The liquid left behind after churning cream into butter is called “traditional” or “old fashioned” buttermilk. It is tart due to the lactic acid in the cream which has begun to ferment, making churning easier. Most versions you’ll find at a grocery store, on the other hand, are “cultured” buttermilk and are not the same as “old fashioned.” Cultured buttermilk is pasteurized and homogenized, and then a lactic acid bacteria culture is added to simulate the fermentation effect. Cultured buttermilk is much thicker and more tart than old fashioned buttermilk, which is thin like regular milk. Therefore, if you’re looking for real buttermilk, ask around at the market for a farmer who makes his/her own butter.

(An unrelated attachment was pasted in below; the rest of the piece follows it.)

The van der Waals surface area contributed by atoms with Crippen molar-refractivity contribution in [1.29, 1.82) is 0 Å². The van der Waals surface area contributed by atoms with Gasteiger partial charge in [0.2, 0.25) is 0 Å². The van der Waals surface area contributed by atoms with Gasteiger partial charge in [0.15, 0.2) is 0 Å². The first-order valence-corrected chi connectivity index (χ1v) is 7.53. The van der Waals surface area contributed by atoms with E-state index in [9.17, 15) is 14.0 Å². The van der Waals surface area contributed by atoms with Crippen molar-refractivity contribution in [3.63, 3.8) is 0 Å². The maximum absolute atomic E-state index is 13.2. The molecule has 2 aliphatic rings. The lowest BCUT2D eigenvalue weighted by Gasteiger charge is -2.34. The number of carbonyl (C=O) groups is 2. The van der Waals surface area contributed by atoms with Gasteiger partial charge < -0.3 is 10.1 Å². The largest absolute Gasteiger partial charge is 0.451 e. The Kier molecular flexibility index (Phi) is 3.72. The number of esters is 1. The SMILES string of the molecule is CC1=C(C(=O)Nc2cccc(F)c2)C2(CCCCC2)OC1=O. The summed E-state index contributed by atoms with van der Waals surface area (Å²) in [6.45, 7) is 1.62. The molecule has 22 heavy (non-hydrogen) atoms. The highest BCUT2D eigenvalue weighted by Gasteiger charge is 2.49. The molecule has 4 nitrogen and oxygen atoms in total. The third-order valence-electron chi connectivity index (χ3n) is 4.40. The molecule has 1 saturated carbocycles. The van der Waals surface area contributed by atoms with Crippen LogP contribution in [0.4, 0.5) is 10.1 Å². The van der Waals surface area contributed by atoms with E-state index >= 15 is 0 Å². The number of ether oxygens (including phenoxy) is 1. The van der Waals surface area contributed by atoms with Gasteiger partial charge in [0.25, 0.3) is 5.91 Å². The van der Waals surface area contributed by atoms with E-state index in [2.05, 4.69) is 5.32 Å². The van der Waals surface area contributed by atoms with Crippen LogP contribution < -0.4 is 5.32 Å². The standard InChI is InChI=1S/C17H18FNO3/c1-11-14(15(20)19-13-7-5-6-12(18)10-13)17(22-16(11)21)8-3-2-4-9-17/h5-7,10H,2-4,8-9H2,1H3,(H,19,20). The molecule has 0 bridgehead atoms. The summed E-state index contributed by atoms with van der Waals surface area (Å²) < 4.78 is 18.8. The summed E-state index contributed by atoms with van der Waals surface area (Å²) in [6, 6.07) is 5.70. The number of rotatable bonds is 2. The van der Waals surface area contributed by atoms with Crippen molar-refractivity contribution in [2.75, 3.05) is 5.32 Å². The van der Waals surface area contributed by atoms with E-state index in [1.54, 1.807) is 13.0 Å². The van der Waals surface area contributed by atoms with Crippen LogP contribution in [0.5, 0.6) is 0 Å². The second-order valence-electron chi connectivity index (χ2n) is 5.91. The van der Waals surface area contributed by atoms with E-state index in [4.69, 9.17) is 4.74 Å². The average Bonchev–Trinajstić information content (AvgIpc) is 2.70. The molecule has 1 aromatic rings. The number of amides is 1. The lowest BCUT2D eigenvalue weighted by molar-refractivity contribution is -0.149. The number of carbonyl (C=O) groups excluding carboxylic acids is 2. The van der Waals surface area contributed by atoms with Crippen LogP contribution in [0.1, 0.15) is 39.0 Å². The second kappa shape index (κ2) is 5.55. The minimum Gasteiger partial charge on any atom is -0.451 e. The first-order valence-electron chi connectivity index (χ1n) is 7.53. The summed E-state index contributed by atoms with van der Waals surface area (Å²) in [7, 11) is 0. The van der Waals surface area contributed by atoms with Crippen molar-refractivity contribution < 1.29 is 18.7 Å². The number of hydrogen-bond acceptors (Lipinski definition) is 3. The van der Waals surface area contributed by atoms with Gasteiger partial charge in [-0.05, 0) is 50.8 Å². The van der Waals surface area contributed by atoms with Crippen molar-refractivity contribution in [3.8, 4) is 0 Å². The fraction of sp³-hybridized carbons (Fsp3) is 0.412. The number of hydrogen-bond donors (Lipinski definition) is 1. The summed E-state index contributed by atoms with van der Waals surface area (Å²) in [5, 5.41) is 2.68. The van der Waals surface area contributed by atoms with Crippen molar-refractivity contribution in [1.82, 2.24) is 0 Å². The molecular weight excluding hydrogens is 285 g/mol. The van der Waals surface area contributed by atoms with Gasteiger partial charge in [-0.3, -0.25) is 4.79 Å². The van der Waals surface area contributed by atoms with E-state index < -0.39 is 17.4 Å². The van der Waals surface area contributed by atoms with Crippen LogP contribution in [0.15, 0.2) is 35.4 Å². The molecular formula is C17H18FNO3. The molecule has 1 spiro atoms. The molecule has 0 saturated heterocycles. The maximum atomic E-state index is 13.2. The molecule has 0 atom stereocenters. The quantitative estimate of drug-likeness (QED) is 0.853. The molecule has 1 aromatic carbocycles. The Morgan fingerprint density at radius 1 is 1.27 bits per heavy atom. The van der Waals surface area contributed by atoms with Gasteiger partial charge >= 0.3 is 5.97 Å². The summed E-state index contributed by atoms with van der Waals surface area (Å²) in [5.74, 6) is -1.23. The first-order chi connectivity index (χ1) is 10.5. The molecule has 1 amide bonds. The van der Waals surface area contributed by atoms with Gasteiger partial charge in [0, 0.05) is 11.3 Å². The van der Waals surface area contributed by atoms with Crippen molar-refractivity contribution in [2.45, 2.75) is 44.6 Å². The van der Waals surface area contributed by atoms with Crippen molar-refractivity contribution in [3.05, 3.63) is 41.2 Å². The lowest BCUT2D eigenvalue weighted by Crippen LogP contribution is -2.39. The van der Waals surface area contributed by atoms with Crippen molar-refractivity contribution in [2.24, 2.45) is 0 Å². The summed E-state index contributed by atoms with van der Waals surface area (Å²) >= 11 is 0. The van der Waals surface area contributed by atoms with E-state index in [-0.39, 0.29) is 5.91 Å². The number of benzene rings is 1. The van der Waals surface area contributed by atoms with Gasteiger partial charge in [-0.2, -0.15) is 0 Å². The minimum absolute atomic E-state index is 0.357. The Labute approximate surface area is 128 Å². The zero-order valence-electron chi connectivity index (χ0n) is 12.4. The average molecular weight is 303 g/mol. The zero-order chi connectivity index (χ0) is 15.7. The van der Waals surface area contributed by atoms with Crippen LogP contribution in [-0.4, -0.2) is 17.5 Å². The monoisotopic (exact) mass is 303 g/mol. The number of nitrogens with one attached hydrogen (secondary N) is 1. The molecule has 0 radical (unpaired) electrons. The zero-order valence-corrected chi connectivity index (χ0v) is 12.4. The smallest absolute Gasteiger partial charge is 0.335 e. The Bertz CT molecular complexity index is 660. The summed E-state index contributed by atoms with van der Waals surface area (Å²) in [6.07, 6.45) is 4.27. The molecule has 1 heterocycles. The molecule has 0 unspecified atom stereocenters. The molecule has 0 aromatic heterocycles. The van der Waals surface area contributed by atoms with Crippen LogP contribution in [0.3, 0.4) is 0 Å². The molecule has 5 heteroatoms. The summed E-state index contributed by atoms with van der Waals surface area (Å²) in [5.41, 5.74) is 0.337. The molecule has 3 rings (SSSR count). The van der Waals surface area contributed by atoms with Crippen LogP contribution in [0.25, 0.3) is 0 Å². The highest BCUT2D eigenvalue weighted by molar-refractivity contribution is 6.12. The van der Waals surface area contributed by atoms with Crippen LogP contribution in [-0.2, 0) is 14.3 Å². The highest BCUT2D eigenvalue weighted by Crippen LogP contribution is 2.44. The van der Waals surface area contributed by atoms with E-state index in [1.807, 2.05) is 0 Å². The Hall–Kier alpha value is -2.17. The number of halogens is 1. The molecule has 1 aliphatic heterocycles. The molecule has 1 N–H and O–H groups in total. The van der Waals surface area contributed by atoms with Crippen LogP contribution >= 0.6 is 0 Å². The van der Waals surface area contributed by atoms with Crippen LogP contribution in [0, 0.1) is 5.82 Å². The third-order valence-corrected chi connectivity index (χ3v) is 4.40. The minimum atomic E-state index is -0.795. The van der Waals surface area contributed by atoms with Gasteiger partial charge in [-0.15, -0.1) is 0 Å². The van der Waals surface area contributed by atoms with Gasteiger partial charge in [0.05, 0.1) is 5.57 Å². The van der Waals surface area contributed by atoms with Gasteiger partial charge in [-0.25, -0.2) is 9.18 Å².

Fun Fact: The term “buttermilk” may also refer to other fermented milk beverages (not always cow’s milk) popular in countries where refrigeration isn’t the norm, including Germany and Scandinavia, which both have significant cultural influences in Wisconsin.

Nutrition: Buttermilk is right in the middle of the caloric ratio triangle: 39 percent carbs, 32 percent fats, and 29 percent protein. It is also a very good source of calcium.